We’ve all seen t-shirts emblazoned with nonsensical, grammatically incorrect, and sometimes downright inappropriate statements. Slogan t-shirts were once something of a statement, both politically and fashion-wise, that in today’s media-saturated world appear rather stale.
Yet, they live on, rearing their ugly heads every few years when someone in the fashion industry tries to revive them. The funniest ones are often seen on holidays abroad; a friend of mine tells me she once saw a child wearing the lyrics of Eminem’s Stan on a t-shirt while in China.
Another friend disclosed that her mum often buys her #GirlBoss inspired ones, many of which jump on that old Tumblr trend of incorrectly attributing inspirational quotes to important historical figures. Although her mum is well-intentioned, this seemingly innocuous t-shirt points to a larger problem in the fashion industry.
A Harper’s Bazaar article, maps the development of slogan tees through the age, citing Maria Grazia Chiurri’s walk down the Dior runway wearing a t-shirt reading “We should all be feminists” in 2016 as the most recent revival of the trend.
What Harper Bazaar fails to do, is critique the fact that Chiurri took the infamous words of acclaimed Nigerian writer Chimamanda Ngozi Adadie and used them to drum up brand publicity, not actually donating any proceeds to feminist organisations. In fact, the quote-on-quote “most-instagrammable” moment of the show, just generated further sales for Dior, while doing little for the feminist movement or for women (including those who actually make the t-shirts). In fact, years on, you can still buy the shirts on their website.
YouTuber Kirsten Leo hits the nail on the head in her video “Why your Feminist T-shirt Is Problematic”,
…once you look at what goes into making those fast fashion 5-dollar t-shirts, then you realise that there’s a huge amount of exploitation especially done towards women because the majority of people who make our clothes in factories are, for the most part, women.
This can also be applied to high-end fashion brands like Dior who often use the same factories as high-street brands, exploiting cheap female labour in the global south to make their products.
That moment on the 2016 catwalk did in fact bring about a brief revival of slogan t-shirts. Harper’s Bazaar quotes the designer Katharine Hamnett, who is credited with bringing the slogan tee to fame, on why these t-shirts may garner success.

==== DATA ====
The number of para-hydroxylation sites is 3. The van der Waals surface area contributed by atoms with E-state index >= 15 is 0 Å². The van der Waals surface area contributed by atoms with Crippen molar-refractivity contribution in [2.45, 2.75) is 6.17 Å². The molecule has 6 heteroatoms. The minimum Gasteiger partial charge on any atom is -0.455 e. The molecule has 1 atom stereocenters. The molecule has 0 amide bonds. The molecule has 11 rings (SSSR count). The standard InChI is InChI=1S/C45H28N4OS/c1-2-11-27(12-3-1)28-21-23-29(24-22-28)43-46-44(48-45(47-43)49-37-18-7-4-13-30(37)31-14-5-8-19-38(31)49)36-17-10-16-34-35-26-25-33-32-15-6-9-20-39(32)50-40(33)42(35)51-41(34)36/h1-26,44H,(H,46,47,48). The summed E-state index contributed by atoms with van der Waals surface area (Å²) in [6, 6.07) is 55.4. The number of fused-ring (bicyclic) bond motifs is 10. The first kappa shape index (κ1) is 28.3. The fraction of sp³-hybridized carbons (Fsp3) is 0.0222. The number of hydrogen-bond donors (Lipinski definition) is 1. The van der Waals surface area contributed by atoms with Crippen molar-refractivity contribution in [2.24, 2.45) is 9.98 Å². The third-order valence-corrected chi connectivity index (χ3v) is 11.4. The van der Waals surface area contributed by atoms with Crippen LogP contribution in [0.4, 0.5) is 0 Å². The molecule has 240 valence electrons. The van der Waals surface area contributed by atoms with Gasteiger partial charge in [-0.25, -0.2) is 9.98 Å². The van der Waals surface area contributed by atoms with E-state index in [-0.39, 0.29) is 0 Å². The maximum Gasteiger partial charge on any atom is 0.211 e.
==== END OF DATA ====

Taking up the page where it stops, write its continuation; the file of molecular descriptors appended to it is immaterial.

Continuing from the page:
“They’re tribal. Wearing one is like branding yourself.”
However, Hamnett herself is well aware of the limitations of the piece of apparel.
“T-shirts by themselves are all very nice but they achieve nothing. This is the danger,” she adds, “The only way to affect political change is to contact politicians and tell them you won’t vote for them next time unless they represent your views.”
It is safe to say that political slogans on t-shirts mean little without concrete action to back up the cause. They are an offline emblem of performative wokeness.
Politics aside, in general, slogan t-shirts (and many t-shirts with words and phrases) can be amusing. Henry Holland brought out a line of comical slogan tees a few years ago. In an interview, he said,
“My fear is that if fashion jumps on to a certain political message too hard, it’s in danger of turning it into a trend, I think feminism is too important an issue to become a trend, and so I would be wary of being too involved in a certain message.”
Slogan tees should be fun. The best one I’ve ever seen, and one that sparked my interest in this topic was worn by a student I taught a few years ago. It read:
“Be more skateboard. Be more adrenaline.”
It’s a motto I’ve tried to live my life by ever since.
While discussing my interest in bad slogan tees with a friend, she disclosed her mother-in-law’s propensity for gifting them. One reads “Guitars who I am”, perfect for her partner, who is in fact a musician, but sadly not a guitar (yet).
I asked friends on Instagram what some of the worst ones they’ve seen are. My friend Janna sent me her “Porno King” t-shirt copying the logo of a well-known fast-food chain. She got it for free in a nightclub in Mallorca and actually wears it, only in an ironic way though.
Would you wear a t-shirt with a political slogan? Are slogan tees cheesy? Comment below.